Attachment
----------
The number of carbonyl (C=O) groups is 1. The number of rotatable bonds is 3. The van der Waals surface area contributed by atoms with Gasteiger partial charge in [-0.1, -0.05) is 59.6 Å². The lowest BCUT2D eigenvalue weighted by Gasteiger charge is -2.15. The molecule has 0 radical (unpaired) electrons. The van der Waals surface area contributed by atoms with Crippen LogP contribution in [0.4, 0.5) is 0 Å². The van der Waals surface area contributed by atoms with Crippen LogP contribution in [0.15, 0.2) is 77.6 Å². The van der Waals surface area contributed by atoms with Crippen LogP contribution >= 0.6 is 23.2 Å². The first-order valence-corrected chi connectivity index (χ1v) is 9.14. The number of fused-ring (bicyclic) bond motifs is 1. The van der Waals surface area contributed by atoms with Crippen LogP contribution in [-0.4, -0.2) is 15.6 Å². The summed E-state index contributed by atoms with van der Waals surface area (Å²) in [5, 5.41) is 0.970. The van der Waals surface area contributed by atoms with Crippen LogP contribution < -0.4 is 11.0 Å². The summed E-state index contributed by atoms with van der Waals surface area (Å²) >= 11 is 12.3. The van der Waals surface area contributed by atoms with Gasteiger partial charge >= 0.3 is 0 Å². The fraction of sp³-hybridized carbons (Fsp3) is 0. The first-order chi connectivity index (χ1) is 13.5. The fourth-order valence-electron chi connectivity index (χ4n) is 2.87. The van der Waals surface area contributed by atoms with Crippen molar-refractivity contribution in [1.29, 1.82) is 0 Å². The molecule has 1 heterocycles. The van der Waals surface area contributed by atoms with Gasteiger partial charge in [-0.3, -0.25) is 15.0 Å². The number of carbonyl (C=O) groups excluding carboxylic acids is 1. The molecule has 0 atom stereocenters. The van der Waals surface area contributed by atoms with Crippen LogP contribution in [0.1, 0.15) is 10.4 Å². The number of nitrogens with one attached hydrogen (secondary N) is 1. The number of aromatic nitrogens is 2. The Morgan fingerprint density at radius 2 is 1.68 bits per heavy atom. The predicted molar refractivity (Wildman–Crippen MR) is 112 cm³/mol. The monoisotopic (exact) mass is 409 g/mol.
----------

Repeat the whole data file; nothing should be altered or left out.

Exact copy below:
The number of carbonyl (C=O) groups is 1. The number of rotatable bonds is 3. The van der Waals surface area contributed by atoms with Gasteiger partial charge in [-0.1, -0.05) is 59.6 Å². The lowest BCUT2D eigenvalue weighted by Gasteiger charge is -2.15. The molecule has 0 radical (unpaired) electrons. The van der Waals surface area contributed by atoms with Crippen LogP contribution in [0.4, 0.5) is 0 Å². The van der Waals surface area contributed by atoms with Crippen LogP contribution in [0.15, 0.2) is 77.6 Å². The van der Waals surface area contributed by atoms with Crippen LogP contribution >= 0.6 is 23.2 Å². The first-order valence-corrected chi connectivity index (χ1v) is 9.14. The number of fused-ring (bicyclic) bond motifs is 1. The van der Waals surface area contributed by atoms with Crippen LogP contribution in [-0.4, -0.2) is 15.6 Å². The summed E-state index contributed by atoms with van der Waals surface area (Å²) in [5, 5.41) is 0.970. The van der Waals surface area contributed by atoms with Crippen LogP contribution < -0.4 is 11.0 Å². The summed E-state index contributed by atoms with van der Waals surface area (Å²) >= 11 is 12.3. The van der Waals surface area contributed by atoms with Gasteiger partial charge >= 0.3 is 0 Å². The fraction of sp³-hybridized carbons (Fsp3) is 0. The first-order chi connectivity index (χ1) is 13.5. The fourth-order valence-electron chi connectivity index (χ4n) is 2.87. The van der Waals surface area contributed by atoms with Crippen molar-refractivity contribution in [1.29, 1.82) is 0 Å². The molecule has 1 heterocycles. The van der Waals surface area contributed by atoms with Gasteiger partial charge in [-0.3, -0.25) is 15.0 Å². The number of carbonyl (C=O) groups excluding carboxylic acids is 1. The molecule has 0 atom stereocenters. The van der Waals surface area contributed by atoms with Crippen LogP contribution in [0.1, 0.15) is 10.4 Å². The number of nitrogens with one attached hydrogen (secondary N) is 1. The number of aromatic nitrogens is 2. The Morgan fingerprint density at radius 2 is 1.68 bits per heavy atom. The predicted molar refractivity (Wildman–Crippen MR) is 112 cm³/mol. The monoisotopic (exact) mass is 409 g/mol.